Vail’s Trail Names: Part 1
Ever wonder how your favorite area or trail at Vail got its name? Here are a few often-asked for explanations behind the trail signs…
HAIRBAG ALLEY: Named for the “hairbag” long-haired skiers that frequented this gulch out of Northwoods in the 70s.
COOKSHACK: The ruins of an old logging camp cook shack were found here when the mountain was surveyed for skiing. This run is used for mogul training and can be seen on your right as you are riding up Avanti #2.
COW’S FACE: A tree-cutter once described a Loveland Basin run as “steeper than a cow’s face, and her a-grazin'”. Vail founder Pete Seibert, then manager at Loveland, remembered the description and thought it fit this trail perfectly.
CHINA BOWL: Years before it was officially open to skiers, China Bowl had been named for its headwall, visible now from the top of Orient Express, Chair 21. This long limestone formation reminded early Vail skiers of the Great Wall of China. In 1988, Vail opened Tea Cup, China, Siberia, and the Mongolia Bowls, all served by the Orient Express Lift #21. The expansion more than doubled the size of Vail’s ski terrain. In 1985, ski patrolman Jim Himmes and Sandy Hinmon began naming the ridges, chutes, and gullies. Other patrollers added their ideas and trail names fell into place incorporating the Chinese theme, with Sibera and Mongolia Bowls relating to the remote stretches of the Asian Continent.
GENGHIS KHAN : One of the steeper and meaner areas, named for the notorious 13th century Mongol conqueror.
WIDGE’S RIDGE : Named for Alice “Widge” Ferguson, an early Back Bowls fan from Denver, who always seemed to bring snow with her when she came to Vail.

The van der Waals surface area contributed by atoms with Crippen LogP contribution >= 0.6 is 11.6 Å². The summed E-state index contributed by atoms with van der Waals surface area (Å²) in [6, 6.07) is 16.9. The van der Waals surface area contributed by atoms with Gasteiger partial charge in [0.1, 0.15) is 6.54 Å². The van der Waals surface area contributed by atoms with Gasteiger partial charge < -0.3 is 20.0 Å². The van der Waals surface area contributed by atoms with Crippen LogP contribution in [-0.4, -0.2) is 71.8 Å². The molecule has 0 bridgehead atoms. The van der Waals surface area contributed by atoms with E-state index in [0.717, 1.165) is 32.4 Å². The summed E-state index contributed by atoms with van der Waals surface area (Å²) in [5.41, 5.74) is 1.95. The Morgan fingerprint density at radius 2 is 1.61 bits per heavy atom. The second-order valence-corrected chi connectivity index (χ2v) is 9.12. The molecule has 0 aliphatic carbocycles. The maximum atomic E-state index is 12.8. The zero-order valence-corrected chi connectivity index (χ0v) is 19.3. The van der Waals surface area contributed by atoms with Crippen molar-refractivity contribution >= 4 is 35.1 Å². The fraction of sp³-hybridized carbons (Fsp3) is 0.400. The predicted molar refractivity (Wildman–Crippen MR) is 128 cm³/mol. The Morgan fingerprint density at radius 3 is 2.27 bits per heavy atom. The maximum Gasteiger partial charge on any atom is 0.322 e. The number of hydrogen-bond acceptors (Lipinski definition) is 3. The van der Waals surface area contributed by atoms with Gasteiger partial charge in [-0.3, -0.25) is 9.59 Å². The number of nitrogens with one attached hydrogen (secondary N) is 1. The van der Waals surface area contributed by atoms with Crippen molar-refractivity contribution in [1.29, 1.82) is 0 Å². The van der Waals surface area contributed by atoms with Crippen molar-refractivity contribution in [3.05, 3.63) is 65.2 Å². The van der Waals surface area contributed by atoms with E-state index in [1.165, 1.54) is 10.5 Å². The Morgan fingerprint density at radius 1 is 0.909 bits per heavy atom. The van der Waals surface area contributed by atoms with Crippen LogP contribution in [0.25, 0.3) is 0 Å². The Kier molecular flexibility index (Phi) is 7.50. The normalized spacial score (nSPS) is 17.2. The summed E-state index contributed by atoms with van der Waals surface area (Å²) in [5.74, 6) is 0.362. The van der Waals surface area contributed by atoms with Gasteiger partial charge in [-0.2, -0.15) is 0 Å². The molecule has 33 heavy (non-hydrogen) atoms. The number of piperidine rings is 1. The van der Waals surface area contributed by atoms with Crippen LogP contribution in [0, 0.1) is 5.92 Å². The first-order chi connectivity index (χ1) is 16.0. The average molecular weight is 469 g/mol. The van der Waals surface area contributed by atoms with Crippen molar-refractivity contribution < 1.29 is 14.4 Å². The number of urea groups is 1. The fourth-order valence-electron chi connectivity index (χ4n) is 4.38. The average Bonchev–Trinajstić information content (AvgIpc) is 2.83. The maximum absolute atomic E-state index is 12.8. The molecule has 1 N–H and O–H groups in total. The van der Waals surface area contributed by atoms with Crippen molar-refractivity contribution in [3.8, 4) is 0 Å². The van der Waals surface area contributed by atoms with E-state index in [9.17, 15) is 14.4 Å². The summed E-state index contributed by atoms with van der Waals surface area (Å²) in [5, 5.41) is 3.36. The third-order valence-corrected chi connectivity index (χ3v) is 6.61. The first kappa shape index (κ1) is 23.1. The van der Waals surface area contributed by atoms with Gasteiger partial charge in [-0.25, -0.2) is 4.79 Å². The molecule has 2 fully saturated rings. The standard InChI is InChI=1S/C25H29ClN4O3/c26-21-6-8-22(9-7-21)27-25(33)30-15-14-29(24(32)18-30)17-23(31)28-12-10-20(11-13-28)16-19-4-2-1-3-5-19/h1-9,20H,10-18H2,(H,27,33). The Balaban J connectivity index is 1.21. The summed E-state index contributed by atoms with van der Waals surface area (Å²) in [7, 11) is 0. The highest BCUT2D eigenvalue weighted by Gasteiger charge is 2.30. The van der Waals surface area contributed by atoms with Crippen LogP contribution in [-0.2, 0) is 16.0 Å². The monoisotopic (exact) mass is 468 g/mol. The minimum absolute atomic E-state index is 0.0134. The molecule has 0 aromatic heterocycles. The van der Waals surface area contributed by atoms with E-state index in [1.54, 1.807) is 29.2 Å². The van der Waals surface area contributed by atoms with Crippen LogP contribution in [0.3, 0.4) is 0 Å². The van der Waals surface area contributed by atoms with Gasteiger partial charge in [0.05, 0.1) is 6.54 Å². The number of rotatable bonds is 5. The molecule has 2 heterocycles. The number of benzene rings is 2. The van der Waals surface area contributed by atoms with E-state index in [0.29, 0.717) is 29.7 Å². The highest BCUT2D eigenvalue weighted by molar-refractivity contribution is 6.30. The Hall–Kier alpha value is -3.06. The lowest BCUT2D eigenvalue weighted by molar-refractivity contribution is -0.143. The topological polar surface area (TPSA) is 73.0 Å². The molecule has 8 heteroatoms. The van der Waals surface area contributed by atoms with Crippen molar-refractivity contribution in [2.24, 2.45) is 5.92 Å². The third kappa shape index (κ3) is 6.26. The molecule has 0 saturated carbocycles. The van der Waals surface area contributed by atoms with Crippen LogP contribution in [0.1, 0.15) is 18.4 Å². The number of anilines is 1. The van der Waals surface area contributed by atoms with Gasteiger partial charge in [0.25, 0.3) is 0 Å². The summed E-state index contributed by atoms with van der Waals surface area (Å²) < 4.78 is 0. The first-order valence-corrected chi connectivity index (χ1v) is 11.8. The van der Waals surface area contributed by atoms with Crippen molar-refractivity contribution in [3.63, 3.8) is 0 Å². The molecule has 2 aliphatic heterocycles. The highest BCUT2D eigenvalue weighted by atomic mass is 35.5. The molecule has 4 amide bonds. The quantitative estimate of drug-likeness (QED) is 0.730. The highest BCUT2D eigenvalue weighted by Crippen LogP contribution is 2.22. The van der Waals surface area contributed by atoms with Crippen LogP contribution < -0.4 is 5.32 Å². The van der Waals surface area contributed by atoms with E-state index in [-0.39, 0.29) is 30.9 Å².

WHISTLE PIG: Whistle Pig is a nickname for the yellow-bellied marmot, western relative of the woodchuck. These alpine rock-dwellers whistle sharp warnings when approached.
CADY’S CAFE: An early member of the Mountain Operations team with the last name Cady was given the project of overseeing an early waste facility below Mid-Vail – this building became known affectionately as “Cady’s Cafe”. When the building was converted to storage and the waste removal process at Vail was upgraded, the area around building was opened to skiers and the name stuck.
O.S.: This trail skirts the far southwest boundary of the ski area and then cuts back into Sun Down Catwalk. In Vail’s early days, if a skier missed the cutback and skied on down through the trees, he found himself below the chair and had to walk back up the hill. O.S. meant “Oh, s**t, I missed the turn!” A good reminder always to obey ropes and closure signs! If you do, you avoid making this mistake.
Curious about other trail names at Vail? Check out Vail Trail Names: Part 2!